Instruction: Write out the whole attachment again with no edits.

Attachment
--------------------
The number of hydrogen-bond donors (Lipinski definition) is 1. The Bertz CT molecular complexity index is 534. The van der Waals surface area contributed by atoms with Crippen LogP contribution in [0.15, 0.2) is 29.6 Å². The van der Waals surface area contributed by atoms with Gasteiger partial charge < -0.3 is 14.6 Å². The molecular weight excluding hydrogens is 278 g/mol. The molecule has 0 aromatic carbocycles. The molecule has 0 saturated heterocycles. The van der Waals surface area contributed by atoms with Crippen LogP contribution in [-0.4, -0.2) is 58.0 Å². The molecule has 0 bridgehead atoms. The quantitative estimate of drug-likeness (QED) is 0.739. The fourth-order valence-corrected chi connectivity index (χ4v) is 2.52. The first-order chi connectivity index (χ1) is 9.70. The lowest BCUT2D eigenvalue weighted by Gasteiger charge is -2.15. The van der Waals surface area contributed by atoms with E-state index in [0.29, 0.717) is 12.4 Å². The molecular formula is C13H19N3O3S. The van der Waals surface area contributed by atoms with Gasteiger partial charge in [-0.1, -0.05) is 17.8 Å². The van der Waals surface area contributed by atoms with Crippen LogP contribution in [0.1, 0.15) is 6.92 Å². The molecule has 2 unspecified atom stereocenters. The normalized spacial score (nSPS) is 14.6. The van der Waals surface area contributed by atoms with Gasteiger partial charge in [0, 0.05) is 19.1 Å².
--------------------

The number of hydrogen-bond donors (Lipinski definition) is 1. The Bertz CT molecular complexity index is 534. The van der Waals surface area contributed by atoms with Crippen LogP contribution in [0.15, 0.2) is 29.6 Å². The van der Waals surface area contributed by atoms with Gasteiger partial charge < -0.3 is 14.6 Å². The molecular weight excluding hydrogens is 278 g/mol. The molecule has 0 aromatic carbocycles. The molecule has 0 saturated heterocycles. The van der Waals surface area contributed by atoms with Crippen LogP contribution in [-0.4, -0.2) is 58.0 Å². The molecule has 0 bridgehead atoms. The quantitative estimate of drug-likeness (QED) is 0.739. The fourth-order valence-corrected chi connectivity index (χ4v) is 2.52. The first-order chi connectivity index (χ1) is 9.70. The lowest BCUT2D eigenvalue weighted by Gasteiger charge is -2.15. The van der Waals surface area contributed by atoms with E-state index in [0.29, 0.717) is 12.4 Å². The molecular formula is C13H19N3O3S. The van der Waals surface area contributed by atoms with Gasteiger partial charge in [-0.1, -0.05) is 17.8 Å². The van der Waals surface area contributed by atoms with Crippen LogP contribution in [0.1, 0.15) is 6.92 Å². The molecule has 2 unspecified atom stereocenters. The normalized spacial score (nSPS) is 14.6. The van der Waals surface area contributed by atoms with Gasteiger partial charge in [0, 0.05) is 19.1 Å².